Specification Curve

Nov 29, 2019

A couple of days ago, Rawley Heimer from Boston College visited our discipline and gave a seminar on research methods and journal publication insights for us PhD students. He’s an interesting guy and I was very impressed by a method he introduced to us - Specification Curve.

Motivation

More offen than not, empirical researchers need to argue that their chosen model specification reigns. If not, they need to run a battery of tests on alternative specifications and report them. The problem is, researchers can fit a few tables each with a few models in the paper at best, and it’s extremely hard for readers to know whether the reported results are being cherry-picked.

So, why not run all possible model specifications and find a concise way to report them all?

The Specification Curve

The idea of specificaiton curve is a direct answer to the question provided by Simonsohn, Simmons and Nelson (2015).

Simonsohn, Uri and Simmons, Joseph P. and Nelson, Leif D., Specification Curve: Descriptive and Inferential Statistics on All Reasonable Specifications (October 29, 2019). Available at SSRN: https://ssrn.com/abstract=2694998 or http://dx.doi.org/10.2139/ssrn.2694998

To intuitively explain this concept, below is a demo plot I created.

The plot is made up of two parts. The upper panel shows the coefficient estimates in ascending order and confidence intervals of the variable of interest. The lower panel indicates the model specification using colored dots. Both panels share the same x-axis of model number.

This simple demo reports only 7 specifications and is not meant to exhaust all possible combinations of the specification choices as indicated by the y-axis of the lower panel. Theoretically, there should be:

  • 2 choices of controls variables (included or not)
  • 5 choices of fixed effects (if mutually exclusive and much more if not)
  • 3 choices of standard error clustering (assuming mutually exclusive)
  • 3 other mutually exclusive optional choices

Altogether there can be easily at least $2\times5\times3\times3=90$ possible specifications. We should estimate all these models and add more data points to the specification curve plot.

Beyond reporting all estimates from hundreds and thousands of models, the more appealing point of specification curve is that we can identify the most impactful factors in specifying the model.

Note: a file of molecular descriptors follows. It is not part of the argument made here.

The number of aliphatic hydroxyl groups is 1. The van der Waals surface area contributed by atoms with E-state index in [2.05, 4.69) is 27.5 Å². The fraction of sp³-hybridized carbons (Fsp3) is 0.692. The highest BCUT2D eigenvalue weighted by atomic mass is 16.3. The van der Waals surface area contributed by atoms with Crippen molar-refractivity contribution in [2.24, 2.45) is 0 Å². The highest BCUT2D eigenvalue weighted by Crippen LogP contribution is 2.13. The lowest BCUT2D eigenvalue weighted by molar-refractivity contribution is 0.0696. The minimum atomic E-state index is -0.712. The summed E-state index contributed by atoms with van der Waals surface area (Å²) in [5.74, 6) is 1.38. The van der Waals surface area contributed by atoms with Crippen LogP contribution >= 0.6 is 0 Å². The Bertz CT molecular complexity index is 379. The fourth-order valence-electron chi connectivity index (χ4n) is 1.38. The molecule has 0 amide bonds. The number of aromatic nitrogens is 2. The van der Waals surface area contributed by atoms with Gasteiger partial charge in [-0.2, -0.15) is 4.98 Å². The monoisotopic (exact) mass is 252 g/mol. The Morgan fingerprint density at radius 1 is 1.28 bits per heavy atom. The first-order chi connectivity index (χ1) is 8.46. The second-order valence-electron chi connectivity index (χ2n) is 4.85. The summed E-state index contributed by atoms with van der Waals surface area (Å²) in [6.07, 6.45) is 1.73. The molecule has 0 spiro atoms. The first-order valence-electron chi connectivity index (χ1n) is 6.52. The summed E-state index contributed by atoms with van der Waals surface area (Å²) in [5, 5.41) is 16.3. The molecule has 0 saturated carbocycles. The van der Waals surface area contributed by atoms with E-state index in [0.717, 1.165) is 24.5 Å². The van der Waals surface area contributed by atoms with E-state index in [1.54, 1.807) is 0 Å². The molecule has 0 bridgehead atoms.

As the models are sorted by the coefficient estimates, the distribution of dots in the lower panel can reveal whether certain specification choices drive the results.

An example is provided below.

This plot is partially taken from a working project of mine. There are some insights we can draw from the curve:

  • When the sample period is shorter and more balanced around the event year, the estimated treatment effect tends to be lower.
  • When the sample is unrestricted or restricted based on condition 2, the estimated treatment effect tends to be lower.
  • Whether or not control variables are included seems to have no impact.
  • Fixed effect choice 1 to 3 are included in all specifications.
  • When fixed effect choice 6 is included, the estimated treatment effect tends to be lower.
  • The choice of standard error clustering method seems to have no impact.

The most impactful factor appears to be fixed effect choice 6, suggesting some more thinking and discussion.

How to Make a Specification Curve?

So far there seems to be no available software or package to conduct specification curve analysis easily. I did all the above analysis and plotting using a combination of STATA, Python and JavaScript:

  1. Use STATA to estimate all the models and -estout- to csv files.
  2. Run a Python script to compile the csv files into a JSON file of a particular structure.
  3. Run a JavaScript to parse the JSON file and plot it using a modified Chart.js lib I build.

For the first part, I wrote a post on programmatically tabulating regression results in STATA earlier. The code can be modified to estimate tons of models and save the results in respective csv files.

The second part is easy. I defined a standard format for the JSON file to be used in the last step, and here I just need to extract relevant information from the csv files and put them together.

The last part is a little bit challenging but I figured it out anyway using Chart.js. I forked and modified the source code of the latest release version of Chart.js (2.9.3) to allow for different label font styles on the y-axis in the lower panel.

I’m going to publish a tool to plot the specification curve first and later maybe write a package to streamline everything.

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